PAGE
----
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Convicted Man Goes Free With Claim Regarding Toyota's Unintended Acceleration

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On: Mon, Aug 9, 2010 at 2:18PM | By: Sherry Christiansen


Convicted Man Goes Free With Claim Regarding Toyota's Unintended Acceleration

It seems that Toyota’s high profile unintended acceleration problems have given a Minnesota man a new chance at freedom. In St. Paul, Minnesota, a man convicted of vehicular homicide in 2006 and sentenced to 8 years incarceration, was recently released after claiming that his Toyota Camry was one of the automobiles involved in Toyota’s unintended acceleration recalls.

Koua Fong Lee was involved in a tragic automobile accident four years ago in his 1996 Toyota Camry when it crashed into an Oldsmobile Ciera in a rear end collision, killing the driver and two young children in the Oldsmobile. In his court hearing, Lee insisted that he was stepping on the brakes of the Camry, but the car would not stop or slow down. Lee’s attorney explained to jurors in his closing argument at the trial that Lee must have accidentally stepped on the accelerator, rather than the brake. 

In the recent appeal case that involved submitting evidence to the court regarding the unintended acceleration of Lee’s Camry, the judge ruled that in the original trial, Lee’s attorney erred by not presenting the evidence correctly, that Lee had been stepping on the brake and NOT the accelerator, and failing to present vital evidence pertaining to defects related to unintended acceleration.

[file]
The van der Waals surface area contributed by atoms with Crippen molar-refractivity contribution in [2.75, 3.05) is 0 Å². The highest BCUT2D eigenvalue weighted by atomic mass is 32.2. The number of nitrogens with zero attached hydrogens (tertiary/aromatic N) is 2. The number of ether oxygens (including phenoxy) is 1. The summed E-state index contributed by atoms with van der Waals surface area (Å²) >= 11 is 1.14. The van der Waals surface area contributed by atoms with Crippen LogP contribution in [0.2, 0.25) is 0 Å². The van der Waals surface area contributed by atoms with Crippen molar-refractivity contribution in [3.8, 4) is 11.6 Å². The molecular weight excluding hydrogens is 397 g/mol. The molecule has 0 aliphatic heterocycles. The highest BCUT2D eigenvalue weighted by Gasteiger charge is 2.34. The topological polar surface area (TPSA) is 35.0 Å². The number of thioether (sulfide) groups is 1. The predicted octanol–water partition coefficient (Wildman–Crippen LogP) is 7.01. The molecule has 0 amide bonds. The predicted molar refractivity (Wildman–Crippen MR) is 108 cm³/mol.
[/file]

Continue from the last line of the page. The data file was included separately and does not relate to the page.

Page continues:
Ramsey County District Judge Joanne Smith vacated charges against Lee due to the ongoing unintended acceleration dispute that continues to affect Toyota Motor Co. Susan Gaertner, Ramsey County attourney, stated that she would not appeal the ruling. "I respect the judge, and I respect her ruling, and I believe it is time to bring this very tragic situation to a close," Gaertner said in a written statement.

Since last year, Toyota has recalled a total of 9.2 million vehicles in the United States related to either sticky acceleration pedals, or problems with floor mats interfering with braking. Toyota was charged the biggest fine in history, $16.4 million as a result of delayed notification to consumers regarding the defects. The Japanese automaker continues to be involved in other law suits related “sticky gas pedals” that allegedly caused accidents across the country.

The grandmother of the deceased children, Carolyn Trice, stated in an interview that she was in favor of Lee going free. The family of the victims are now filing suit against Toyota.

Even though Lee was released from prison, the manslaughter charges will stay on his record and he is court ordered to continue on probation for 15 years. Lee has also had his driver’s license revoked for 10 years.




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